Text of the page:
At the end of the weekend 100 people are dead, 25,000 have been hurt severely enough to be off work at least a week,  370 have been admitted to hospital and diagnosed with a life threatening condition  and more than 190,000 are hurt badly enough to send a claim off to the folks at ACC. Every single man woman and child that went to watch those games has been hurt. The cost of the carnage, $3.5 billion.

It’s front page news, worldwide, Thousands Maimed in Rugby Disaster, New Zealand’s Darkest Day. 

OK, so it’s a little far-fetched, no analogy is perfect, but it gets the message through. That’s how many people get injured in the workplace each year, according to the Independent Taskforce on Workplace Health and Safety, the job in hand, cutting that number by 25%, one full Eden park. No mean feat.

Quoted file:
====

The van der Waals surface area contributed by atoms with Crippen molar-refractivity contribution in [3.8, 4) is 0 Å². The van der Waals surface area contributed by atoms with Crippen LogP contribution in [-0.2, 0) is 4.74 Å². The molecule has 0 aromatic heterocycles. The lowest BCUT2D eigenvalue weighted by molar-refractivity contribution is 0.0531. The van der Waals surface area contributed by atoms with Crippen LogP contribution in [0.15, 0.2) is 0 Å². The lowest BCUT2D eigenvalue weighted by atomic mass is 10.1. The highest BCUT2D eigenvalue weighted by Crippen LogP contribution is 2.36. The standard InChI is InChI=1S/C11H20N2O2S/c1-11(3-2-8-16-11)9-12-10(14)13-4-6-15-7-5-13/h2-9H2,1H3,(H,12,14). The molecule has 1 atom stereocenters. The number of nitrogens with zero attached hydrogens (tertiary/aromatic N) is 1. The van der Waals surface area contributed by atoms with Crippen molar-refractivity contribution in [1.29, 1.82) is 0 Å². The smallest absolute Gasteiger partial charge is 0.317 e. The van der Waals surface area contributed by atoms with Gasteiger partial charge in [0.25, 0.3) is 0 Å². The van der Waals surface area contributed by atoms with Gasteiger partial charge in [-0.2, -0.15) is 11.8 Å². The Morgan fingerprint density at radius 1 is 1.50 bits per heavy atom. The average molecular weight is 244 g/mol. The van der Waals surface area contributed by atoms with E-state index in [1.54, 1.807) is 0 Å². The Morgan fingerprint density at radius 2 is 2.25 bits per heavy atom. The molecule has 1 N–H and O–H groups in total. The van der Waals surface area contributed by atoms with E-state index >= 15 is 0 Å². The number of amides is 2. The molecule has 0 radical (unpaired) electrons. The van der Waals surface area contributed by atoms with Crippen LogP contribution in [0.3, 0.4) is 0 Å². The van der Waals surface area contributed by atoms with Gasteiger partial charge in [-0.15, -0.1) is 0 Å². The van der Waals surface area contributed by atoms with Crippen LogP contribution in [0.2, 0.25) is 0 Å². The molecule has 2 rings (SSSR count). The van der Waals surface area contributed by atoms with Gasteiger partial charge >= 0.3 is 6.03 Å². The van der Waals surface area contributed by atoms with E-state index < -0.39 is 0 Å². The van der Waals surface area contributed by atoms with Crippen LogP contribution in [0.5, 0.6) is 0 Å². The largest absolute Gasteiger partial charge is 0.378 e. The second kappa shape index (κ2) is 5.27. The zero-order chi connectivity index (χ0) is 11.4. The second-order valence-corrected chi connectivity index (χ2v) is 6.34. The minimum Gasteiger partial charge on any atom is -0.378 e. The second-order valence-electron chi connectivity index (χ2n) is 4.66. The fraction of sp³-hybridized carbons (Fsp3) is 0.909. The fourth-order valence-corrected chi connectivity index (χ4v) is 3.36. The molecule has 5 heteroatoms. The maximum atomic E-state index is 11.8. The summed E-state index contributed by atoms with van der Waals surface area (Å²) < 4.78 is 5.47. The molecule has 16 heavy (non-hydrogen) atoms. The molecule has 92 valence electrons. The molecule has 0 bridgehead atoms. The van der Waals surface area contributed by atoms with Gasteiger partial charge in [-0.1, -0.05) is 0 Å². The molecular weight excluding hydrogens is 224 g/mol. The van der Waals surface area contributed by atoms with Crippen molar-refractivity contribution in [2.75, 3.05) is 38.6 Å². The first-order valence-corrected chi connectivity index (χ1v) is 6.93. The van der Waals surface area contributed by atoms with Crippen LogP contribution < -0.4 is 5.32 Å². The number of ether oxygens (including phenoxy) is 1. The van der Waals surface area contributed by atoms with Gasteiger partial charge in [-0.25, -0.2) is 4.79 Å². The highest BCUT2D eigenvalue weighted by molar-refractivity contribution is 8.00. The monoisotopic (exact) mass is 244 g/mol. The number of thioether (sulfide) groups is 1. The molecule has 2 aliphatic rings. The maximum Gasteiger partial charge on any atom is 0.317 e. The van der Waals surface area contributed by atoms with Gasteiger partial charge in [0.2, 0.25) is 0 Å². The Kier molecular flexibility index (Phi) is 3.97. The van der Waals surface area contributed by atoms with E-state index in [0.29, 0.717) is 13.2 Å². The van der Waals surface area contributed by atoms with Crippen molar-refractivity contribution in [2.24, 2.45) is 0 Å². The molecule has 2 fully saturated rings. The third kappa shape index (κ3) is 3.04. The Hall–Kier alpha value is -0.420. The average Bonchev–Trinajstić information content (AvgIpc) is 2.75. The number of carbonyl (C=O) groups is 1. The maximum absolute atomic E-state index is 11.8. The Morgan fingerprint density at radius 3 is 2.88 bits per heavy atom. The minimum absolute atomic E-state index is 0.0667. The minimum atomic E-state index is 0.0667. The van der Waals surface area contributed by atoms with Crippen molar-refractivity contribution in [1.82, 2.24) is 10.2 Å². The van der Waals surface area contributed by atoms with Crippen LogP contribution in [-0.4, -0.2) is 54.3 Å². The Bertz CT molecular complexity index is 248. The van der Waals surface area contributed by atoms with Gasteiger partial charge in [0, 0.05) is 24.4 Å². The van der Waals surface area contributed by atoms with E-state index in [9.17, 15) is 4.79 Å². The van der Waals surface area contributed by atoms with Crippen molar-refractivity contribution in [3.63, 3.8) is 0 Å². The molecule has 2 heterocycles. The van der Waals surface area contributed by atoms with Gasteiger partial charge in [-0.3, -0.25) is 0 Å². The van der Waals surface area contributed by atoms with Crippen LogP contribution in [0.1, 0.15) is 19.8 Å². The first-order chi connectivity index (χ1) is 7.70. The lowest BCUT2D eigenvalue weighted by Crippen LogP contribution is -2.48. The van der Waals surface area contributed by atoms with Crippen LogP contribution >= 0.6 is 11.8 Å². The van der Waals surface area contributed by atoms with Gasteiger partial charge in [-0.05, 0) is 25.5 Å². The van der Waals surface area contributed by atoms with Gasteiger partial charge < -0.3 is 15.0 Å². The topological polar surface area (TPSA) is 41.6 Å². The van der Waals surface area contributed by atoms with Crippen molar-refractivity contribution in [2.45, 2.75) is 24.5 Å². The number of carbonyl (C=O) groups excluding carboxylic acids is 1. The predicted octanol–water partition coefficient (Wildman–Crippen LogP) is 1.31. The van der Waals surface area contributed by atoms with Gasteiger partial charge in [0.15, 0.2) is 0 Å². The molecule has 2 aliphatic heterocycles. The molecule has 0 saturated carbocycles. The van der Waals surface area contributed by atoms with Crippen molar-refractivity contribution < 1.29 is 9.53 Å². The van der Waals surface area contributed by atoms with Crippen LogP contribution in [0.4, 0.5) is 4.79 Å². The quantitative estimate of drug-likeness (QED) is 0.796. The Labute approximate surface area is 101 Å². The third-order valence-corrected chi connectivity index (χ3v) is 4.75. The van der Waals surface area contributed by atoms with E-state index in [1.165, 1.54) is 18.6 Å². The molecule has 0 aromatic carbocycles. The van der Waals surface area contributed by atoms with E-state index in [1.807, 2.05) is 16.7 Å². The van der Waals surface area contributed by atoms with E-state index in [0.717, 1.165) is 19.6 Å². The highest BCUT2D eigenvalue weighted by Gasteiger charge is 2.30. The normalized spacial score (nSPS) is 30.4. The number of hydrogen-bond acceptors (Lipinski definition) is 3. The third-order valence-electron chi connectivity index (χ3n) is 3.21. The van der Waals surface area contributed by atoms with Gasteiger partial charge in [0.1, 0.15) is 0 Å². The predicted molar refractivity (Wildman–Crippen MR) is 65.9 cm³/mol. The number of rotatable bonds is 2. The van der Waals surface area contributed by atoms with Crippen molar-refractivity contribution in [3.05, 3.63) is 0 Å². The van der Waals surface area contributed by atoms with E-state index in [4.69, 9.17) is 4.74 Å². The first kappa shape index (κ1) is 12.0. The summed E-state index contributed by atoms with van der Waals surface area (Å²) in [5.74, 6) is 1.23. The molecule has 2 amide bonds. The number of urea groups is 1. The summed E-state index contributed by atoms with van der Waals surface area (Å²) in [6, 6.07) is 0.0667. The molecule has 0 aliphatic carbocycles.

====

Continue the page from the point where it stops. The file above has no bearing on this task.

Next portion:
Likely outcomes? A large-scale cracking down on those at the top, meaning heftier fines and penalties for companies and directors. Even our biggest fines fall far short of Australia‘s. ( And we all know how much we hate falling short of anything particularly when it comes to the ‘strayans).

So while we look across the ditch and ramp up our fines your company might get caught in the spotlight. The spotlight will be expensive.

Check your health and safety policy before it’s too late. Be proactive, check with us if you need help with the nitty-gritty.

Want a few more details?

Click the link below.


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Dying Man(ager) Fired for Staying Alive

It’s always good to exceed your employer’s expectations, but what if you do it just by not dying when everyone thought you would. And then you get fired for it.